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Manager of the Year

08 July 2004
Manager of the Year

Sponsored by Dudson Group

Christopher Cowdray

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When a hotel is a national icon and has been showered with awards, it's easy sometimes to overlook the leadership that got it Ð and kept it Ð there. And it's certainly the case that in six years at the helm of one of London's most famous hotels, the 2004 Manager of the Year has steered the property to a raft of award recognition.
When Christopher Cowdray took over as general manager of Claridge's in 1998, its past had been glorious, but it was beginning to fray - both metaphorically and physically - around the edges.
By the time he left just two months ago to take up a new challenge at the <?xml:namespace prefix = st1 ns = "urn:schemas-microsoft-com:office:smarttags" /?>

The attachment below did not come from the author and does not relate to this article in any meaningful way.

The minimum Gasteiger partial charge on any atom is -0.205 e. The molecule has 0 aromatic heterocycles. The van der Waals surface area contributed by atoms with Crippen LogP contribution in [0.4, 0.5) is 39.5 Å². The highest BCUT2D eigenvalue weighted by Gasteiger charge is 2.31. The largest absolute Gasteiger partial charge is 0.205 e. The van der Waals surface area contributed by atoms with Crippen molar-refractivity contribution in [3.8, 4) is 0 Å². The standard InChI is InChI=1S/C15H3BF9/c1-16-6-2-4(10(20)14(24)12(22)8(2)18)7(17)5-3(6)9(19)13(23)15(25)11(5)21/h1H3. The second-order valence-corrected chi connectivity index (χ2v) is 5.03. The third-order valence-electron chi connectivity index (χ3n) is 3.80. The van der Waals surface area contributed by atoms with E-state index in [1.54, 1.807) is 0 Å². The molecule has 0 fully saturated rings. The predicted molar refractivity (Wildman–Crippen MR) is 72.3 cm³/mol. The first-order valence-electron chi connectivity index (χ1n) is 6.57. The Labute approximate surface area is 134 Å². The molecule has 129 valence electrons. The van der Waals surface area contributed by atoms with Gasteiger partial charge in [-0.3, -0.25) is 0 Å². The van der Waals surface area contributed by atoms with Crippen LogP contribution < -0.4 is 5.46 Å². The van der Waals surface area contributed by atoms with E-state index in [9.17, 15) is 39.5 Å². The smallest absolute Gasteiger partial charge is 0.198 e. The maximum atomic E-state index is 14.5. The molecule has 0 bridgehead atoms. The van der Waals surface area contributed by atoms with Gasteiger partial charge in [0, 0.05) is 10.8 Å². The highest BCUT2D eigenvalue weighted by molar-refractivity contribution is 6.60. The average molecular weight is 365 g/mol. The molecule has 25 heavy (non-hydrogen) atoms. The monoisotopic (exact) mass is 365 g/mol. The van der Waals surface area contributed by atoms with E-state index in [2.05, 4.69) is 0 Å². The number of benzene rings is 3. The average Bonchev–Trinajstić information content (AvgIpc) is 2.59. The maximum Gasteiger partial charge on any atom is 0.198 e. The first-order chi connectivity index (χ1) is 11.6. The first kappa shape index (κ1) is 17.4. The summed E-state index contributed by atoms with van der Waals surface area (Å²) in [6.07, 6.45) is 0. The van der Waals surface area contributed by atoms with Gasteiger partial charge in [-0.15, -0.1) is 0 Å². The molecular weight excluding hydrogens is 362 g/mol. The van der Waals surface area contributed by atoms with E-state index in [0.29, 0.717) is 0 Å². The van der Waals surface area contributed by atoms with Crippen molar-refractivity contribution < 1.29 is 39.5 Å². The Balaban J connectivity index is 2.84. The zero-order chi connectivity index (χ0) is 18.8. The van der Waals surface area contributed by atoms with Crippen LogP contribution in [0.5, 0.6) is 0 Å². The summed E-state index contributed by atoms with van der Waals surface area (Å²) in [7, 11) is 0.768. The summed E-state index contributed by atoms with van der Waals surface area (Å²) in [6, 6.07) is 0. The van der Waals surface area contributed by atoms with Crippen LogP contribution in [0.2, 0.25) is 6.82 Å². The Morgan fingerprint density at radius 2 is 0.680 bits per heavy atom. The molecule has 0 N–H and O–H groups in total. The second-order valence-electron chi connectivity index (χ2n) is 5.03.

Dorchester, he had steadied the ship spectacularly. And during his time at the Claridge's helm, it won an array of gongs to display in its black-and-white art deco corridors. In the last 12 months alone it has netted the RAC Gold Ribbon 2003 in that organisation's Dining Awards; a Gold Award in the Large Hotel of the Year category at the Safeway Excellence in England Awards for Tourism 2003; and, not least of course, last year's Catey for Group Hotel of the Year. Cowdray has built up a working environment at Claridge's in which his team feels valued. With his go-ahead, human resources manager Sara Edwards established quarterly staff meetings, monthly birthday parties for team members, annual awards such as Brick of the Year and Health and Safety Champion, leadership programmes for all levels of management, and a learning centre at the hotel. And as recently as March, he sent Edwards off to the USA's Centre for Creative Leadership to search out best practice across the pond. "If you're talking about people skills, that's where he's turned it around completely," commented Reynolds. The judges were impressed, too, by Cowdray's inventiveness in tracking down the best staff to recruit for his team Ð even going so far as to establish a link between Claridge's and Belgrade University. Financially, too, Cowdray's record stands up. Between 2001 and 2002, profit rose by 44%, and turnover increased from £31.16m to £36.75m. In 2002, Cowdray oversaw the establishment of Gordon Ramsay's fine-dining operation at the hotel. "He seems to have managed the transition with the older guests, and to have kept the Claridge's brand separate," one judge noted. Cowdray's influence isn't limited to the hospitality industry. Yes, he's a former chairman of organisations like the West One group of hoteliers, a member of the British Hospitality Association, a Master Innholder. But he's also a governor on the board of the English National Ballet and chairman of the Bond Street Association. All in all, a tough act to follow.
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